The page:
Snack World: The Dungeon Crawl – Gold Review

It’s hard to quantify exactly what Snack World: The Dungeon Crawl – Gold is, and what it brings to the table. I could say it’s a dungeon crawler — as the name suggests — and it definitely is, but it’s somehow so much more than that. It’s an experience of the strangest kind, in which every part feels a little bit out of place, but against all odds, they all come together in the most satisfying way. One thing is for sure, though: Gold is definitely the right word for it. 

So let’s talk a little bit about the history of Snack World. It’s a game that originally released on the 3DS in Japan in 2017, though it never got an English release on the handheld, and was ported to the Switch the following year. Two years later, it’s popped up in the West, though it’s probably a little bit inaccurate to say it’s exactly the same game. The first major giveaway is the game’s classification, strangely enough; in Japan it received an A from CERO, the nation’s classification board, denoting that it’s acceptable for all ages, similar to Australia’s G rating. Here in Australia, however, the game has an M rating, for its use of “crude sexual humour.” And boy, does it have a lot of that. 

Snack World is absolutely filled from top to bottom with sexual innuendo, and it’s utterly brazen about the depth and frequency of it all. It’s a little like when children’s movies sneak in subtle innuendo intended for the parents of the children watching it, except it’s not subtle, and unlike those movies, would probably struggle to fly over the heads of a younger audience. It’s crude humour, without a doubt, almost always sexual in nature, and you’d think it would get tiring, but it weirdly never did. It’s difficult to explain why; the humour is frequent and often predictable, but juxtaposed against the cutesy art style and innocent framing of the entire world in which its set, it always surprises. It’s a little like hearing your high school teacher swear; even if they do it often, it’s never not surprising. 

But with that out of the way, let’s talk about the story and gameplay. The former is a little bit lacklustre, and the latter is a little bit too complicated, but again, somehow, it all works. We’ll start with the story. 

In Snack World, you play an amnesiac, player-created character in, uh, Snack World. After waking up in a field in the Tutti Frutti kingdom, you’re taken to see King Papaya and his daughter Melonia. There, after explaining your lack of memories and establishing that you’re probably not a threat, you meet a delightful cast of dungeon crawlers under the service of the king. From there, you’re tasked with a series of ridiculous quests, doting on Princess Melonia, who suffers from “first-world problems,” according to her father, a serious condition to be sure. And that’s the entire first half of the game. Of the game’s ten story chapters, the first five are spent fetching meaningless trinkets for Melonia, with little to no story progression outside of that. It’s a little frustrating, because at the very start of the story it seems like there might be a teensy nugget of an interesting story ready to unfold — and the game does absolutely nothing with it for more than 10 hours.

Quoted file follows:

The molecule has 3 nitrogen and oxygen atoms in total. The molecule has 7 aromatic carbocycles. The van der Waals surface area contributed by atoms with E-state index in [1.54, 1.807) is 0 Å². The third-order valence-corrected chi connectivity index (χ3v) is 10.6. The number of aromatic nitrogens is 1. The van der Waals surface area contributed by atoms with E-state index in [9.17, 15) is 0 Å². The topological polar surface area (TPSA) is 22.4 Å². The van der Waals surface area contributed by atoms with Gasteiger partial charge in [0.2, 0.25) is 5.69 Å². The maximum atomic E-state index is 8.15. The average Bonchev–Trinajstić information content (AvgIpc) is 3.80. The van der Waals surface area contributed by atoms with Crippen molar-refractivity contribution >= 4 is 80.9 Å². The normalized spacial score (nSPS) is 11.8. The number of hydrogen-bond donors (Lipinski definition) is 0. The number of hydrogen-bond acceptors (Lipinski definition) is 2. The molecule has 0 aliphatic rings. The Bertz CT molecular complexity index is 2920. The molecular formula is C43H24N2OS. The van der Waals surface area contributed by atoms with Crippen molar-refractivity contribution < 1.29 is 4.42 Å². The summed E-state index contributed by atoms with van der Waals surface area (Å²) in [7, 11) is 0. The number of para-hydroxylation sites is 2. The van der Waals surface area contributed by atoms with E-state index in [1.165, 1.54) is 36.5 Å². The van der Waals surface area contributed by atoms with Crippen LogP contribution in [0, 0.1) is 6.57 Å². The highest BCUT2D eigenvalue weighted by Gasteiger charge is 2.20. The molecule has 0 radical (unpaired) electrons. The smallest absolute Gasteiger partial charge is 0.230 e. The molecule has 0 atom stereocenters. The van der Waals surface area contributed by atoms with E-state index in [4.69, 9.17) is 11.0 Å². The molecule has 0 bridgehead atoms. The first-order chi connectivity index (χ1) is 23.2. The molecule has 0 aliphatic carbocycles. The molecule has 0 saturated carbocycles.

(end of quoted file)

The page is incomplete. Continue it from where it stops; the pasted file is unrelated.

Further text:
After chapter 5, things do thankfully start to grow interesting. When your player-character starts to recall some earlier memories for the first time, you learn of the game’s major threat: Sultan Vinegar. Yes, it’s both a terrible and a wonderful pun. The Sultan torched your character’s home village, killing everyone except you, and is generally just kind of a jerk, hell-bent on world domination. He’s a cartoon villain, but given the silly tone of the rest of the game, that’s just fine. From there, the story turns more towards gathering information about Vinegar, infiltrating his palace (called The Distillery, because vinegar), and taking him down once and for all. As I said, it’s a little bit simplistic, and a little bit lacklustre, but it’s a fairly hands-off approach to a game that focuses heavily on its gameplay loop above all else.